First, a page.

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A state Senate leader and a key environmentalist are questioning why Hawaii wants to equip its conservation officers with additional firepower — specifically 20 semi-automatic rifles and 10 12-gauge shotguns.
“Could you please explain why your officers would need semi-automatic weapons?” Sen. Will Espero, the Senate vice president, wrote to Department of Land and Natural Resources head Suzanne Case earlier this month, the day before the state land board was set to consider a request by DLNR to more heavily arm its officers.
Officers with the Division of Conservation and Resources Enforcement are already issued a Glock 22, a .40 caliber semi-automatic service handgun. There are already 12-gauge pump-action and semi-automatic shotguns and .223 caliber rifles in DOCARE’s inventory.
The inventory includes 88 rifles and 99 shotguns used by 106 law enforcement positions in DOCARE: 40 on Oahu, 24 on Maui, 28 for Hawaii County and 14 for Kauai.
“People go out to commune with nature, but it is not comforting to know that there are now more guns in our wild areas.”— Marti Townsend, Sierra Club Hawaii
The reasons for more weapons, say officials with DOCARE and DLNR, which administers the agency, is because the officers are involved in sometimes dangerous work — one heightened by recent terrorist attacks outside of Hawaii — and because there are not enough weapons in the current inventory to provide current officers and new hires.
“DOCARE, as with other law enforcement agencies, must deal with emerging threats to the public’s safety including the possibility of terrorism and active shooters such as what has occurred in Paris and San Bernardino,” Case wrote to Espero on Dec. 11. “The foremost priorities of any law enforcement agency are public safety and officer safety.”
Case added, “The firearms being requested to be procured here will enhance DOCARE’s capability to protect the public from an uncertain, unpredictable threat and provide greater means of protection for our employees, who also have families and want to return to them at the end of their shifts.”
In his Dec. 10 inquiry, Espero told Case that he knows the job of law enforcement can be dangerous.
“However, I am not aware of situations in the past where DLNR officers were outgunned or in need of more fire power,” he wrote.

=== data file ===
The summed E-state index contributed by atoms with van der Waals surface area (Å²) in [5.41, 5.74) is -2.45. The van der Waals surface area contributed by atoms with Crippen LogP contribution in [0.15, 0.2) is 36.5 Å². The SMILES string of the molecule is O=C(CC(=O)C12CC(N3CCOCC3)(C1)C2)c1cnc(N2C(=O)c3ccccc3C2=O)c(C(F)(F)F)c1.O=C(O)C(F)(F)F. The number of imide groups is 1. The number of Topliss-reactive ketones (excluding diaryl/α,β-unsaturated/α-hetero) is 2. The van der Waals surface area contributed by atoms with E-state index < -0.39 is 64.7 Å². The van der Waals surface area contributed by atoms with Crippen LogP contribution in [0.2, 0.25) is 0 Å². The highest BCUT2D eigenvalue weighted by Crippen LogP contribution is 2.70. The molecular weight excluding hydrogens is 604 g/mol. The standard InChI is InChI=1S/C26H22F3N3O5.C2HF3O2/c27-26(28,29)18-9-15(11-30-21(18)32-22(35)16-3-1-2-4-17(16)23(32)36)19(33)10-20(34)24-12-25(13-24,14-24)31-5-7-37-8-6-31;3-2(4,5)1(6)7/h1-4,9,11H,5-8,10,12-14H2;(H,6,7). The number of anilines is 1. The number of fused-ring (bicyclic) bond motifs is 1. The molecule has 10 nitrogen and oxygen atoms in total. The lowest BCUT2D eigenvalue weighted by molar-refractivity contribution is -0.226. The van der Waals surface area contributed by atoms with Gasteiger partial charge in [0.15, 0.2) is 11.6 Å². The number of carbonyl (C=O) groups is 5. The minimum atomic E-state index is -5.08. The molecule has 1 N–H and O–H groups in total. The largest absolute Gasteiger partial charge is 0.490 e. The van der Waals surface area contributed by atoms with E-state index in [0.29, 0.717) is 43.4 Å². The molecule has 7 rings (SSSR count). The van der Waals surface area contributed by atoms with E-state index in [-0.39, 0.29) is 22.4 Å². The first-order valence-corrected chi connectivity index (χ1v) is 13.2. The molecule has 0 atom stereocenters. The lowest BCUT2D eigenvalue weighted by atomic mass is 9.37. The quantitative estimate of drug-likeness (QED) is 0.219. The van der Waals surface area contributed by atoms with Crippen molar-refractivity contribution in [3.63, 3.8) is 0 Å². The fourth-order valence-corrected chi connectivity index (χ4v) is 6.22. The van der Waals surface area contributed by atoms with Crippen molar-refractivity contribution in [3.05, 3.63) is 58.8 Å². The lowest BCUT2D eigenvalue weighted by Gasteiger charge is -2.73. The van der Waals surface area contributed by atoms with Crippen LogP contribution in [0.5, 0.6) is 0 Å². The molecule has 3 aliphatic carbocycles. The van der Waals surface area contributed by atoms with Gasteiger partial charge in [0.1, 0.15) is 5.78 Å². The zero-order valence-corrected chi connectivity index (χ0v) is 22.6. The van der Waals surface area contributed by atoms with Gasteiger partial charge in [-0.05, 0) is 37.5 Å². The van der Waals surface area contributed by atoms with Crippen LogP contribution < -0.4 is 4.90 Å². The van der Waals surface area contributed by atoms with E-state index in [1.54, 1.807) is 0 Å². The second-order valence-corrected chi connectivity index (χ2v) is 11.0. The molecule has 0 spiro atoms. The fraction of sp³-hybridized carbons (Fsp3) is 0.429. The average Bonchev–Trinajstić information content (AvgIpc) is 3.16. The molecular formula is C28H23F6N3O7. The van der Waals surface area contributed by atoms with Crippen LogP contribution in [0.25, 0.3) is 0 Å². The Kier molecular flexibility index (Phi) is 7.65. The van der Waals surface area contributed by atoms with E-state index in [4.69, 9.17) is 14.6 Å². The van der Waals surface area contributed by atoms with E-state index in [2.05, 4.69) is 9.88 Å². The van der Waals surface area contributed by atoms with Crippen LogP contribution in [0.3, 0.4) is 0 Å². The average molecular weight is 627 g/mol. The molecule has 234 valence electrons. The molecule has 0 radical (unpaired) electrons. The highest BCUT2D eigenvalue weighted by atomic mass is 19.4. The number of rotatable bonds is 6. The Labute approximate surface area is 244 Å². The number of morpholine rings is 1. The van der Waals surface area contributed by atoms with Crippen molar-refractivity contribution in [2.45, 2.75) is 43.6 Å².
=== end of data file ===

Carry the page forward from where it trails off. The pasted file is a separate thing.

Concerns were also raised by Marti Townsend, the director of the Sierra Club of Hawaii. In testimony to the board Dec. 11 she warned, “It would be extremely irresponsible for the board to approve this request.”
Townsend added, “While we fully support ensuring the safety of our natural resources officers, we do not agree that arming them with military-style weaponry will accomplish this goal.”
The Board of Land and Natural Resources, which Case chairs, last week approved a one-year, $57,000 deal with Security Equipment Corp.
Jason Redulla, DOCARE’s acting chief who submitted the request, said his division has had semi-automatic rifles and shotguns for several years. He also identified potential dangers such as terrorist attacks as rational for the weaponry.
Asked for an example where the use of the firearms had been helpful in DOCARE’s work, Redulla said, “Officers frequently come across people who are armed with knives, bows, and firearms in the course of their duties. While most sportsmen in the field are law abiding citizens, there are some who are not. In particular, many poachers are armed with high-caliber rifles. Over the course of the last few months, officers have seized semi-automatic rifles from violators on several occasions. Any one of these instances could have been a dangerous situation simply because a firearm was involved.”
The Sierra Club’s Townsend scoffed at the idea that DOCARE is not sufficiently armed already and that it has to be prepared for a terrorist attack.
“Officers frequently come across people who are armed with knives, bows, and firearms in the course of their duties.” —DOCARE Acting Enforcement Chair Jason Redulla
“If you feel there is that kind of threat to public safety, call the police department,” she said. “We have a very robust, well-trained and well-equipped police department.”